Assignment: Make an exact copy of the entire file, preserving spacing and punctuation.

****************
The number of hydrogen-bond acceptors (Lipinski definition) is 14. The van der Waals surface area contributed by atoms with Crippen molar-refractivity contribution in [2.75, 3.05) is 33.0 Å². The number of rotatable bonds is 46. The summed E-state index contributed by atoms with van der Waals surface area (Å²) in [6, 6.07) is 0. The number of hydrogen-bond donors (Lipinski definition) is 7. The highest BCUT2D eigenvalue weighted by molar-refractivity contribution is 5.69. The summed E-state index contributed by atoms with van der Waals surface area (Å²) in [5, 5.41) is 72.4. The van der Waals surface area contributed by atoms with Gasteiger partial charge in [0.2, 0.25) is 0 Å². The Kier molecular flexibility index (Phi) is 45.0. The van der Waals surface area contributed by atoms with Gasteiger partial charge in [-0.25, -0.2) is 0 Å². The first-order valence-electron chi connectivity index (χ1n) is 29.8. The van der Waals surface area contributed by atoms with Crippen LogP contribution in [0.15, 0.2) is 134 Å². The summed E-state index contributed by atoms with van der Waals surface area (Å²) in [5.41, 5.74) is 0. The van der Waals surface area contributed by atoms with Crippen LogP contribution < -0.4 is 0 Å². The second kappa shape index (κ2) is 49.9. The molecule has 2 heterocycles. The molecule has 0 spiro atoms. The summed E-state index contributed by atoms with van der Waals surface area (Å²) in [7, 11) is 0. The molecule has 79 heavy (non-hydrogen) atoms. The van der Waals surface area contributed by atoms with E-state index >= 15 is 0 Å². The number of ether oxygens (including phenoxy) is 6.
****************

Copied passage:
The number of hydrogen-bond acceptors (Lipinski definition) is 14. The van der Waals surface area contributed by atoms with Crippen molar-refractivity contribution in [2.75, 3.05) is 33.0 Å². The number of rotatable bonds is 46. The summed E-state index contributed by atoms with van der Waals surface area (Å²) in [6, 6.07) is 0. The number of hydrogen-bond donors (Lipinski definition) is 7. The highest BCUT2D eigenvalue weighted by molar-refractivity contribution is 5.69. The summed E-state index contributed by atoms with van der Waals surface area (Å²) in [5, 5.41) is 72.4. The van der Waals surface area contributed by atoms with Gasteiger partial charge in [0.2, 0.25) is 0 Å². The Kier molecular flexibility index (Phi) is 45.0. The van der Waals surface area contributed by atoms with Gasteiger partial charge in [-0.25, -0.2) is 0 Å². The first-order valence-electron chi connectivity index (χ1n) is 29.8. The van der Waals surface area contributed by atoms with Crippen LogP contribution in [0.15, 0.2) is 134 Å². The summed E-state index contributed by atoms with van der Waals surface area (Å²) in [5.41, 5.74) is 0. The van der Waals surface area contributed by atoms with Crippen LogP contribution < -0.4 is 0 Å². The second kappa shape index (κ2) is 49.9. The molecule has 2 heterocycles. The molecule has 0 spiro atoms. The summed E-state index contributed by atoms with van der Waals surface area (Å²) in [7, 11) is 0. The molecule has 79 heavy (non-hydrogen) atoms. The van der Waals surface area contributed by atoms with E-state index >= 15 is 0 Å². The number of ether oxygens (including phenoxy) is 6.